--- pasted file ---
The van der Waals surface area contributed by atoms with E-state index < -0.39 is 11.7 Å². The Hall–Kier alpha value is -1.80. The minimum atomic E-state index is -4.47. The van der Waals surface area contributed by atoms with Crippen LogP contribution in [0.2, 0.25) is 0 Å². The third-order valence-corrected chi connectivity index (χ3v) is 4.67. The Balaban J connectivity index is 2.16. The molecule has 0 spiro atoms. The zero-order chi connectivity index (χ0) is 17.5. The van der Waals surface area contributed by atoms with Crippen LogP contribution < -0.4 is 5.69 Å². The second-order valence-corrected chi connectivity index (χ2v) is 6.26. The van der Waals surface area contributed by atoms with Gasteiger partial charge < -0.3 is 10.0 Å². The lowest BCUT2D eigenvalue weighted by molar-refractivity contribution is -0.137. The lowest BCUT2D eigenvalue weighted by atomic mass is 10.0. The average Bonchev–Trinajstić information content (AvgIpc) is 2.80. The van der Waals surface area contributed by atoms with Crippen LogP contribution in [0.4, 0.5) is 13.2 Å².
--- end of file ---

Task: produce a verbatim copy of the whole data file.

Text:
The van der Waals surface area contributed by atoms with E-state index < -0.39 is 11.7 Å². The Hall–Kier alpha value is -1.80. The minimum atomic E-state index is -4.47. The van der Waals surface area contributed by atoms with Crippen LogP contribution in [0.2, 0.25) is 0 Å². The third-order valence-corrected chi connectivity index (χ3v) is 4.67. The Balaban J connectivity index is 2.16. The molecule has 0 spiro atoms. The zero-order chi connectivity index (χ0) is 17.5. The van der Waals surface area contributed by atoms with Crippen LogP contribution < -0.4 is 5.69 Å². The second-order valence-corrected chi connectivity index (χ2v) is 6.26. The van der Waals surface area contributed by atoms with Gasteiger partial charge < -0.3 is 10.0 Å². The lowest BCUT2D eigenvalue weighted by molar-refractivity contribution is -0.137. The lowest BCUT2D eigenvalue weighted by atomic mass is 10.0. The average Bonchev–Trinajstić information content (AvgIpc) is 2.80. The van der Waals surface area contributed by atoms with Crippen LogP contribution in [0.4, 0.5) is 13.2 Å².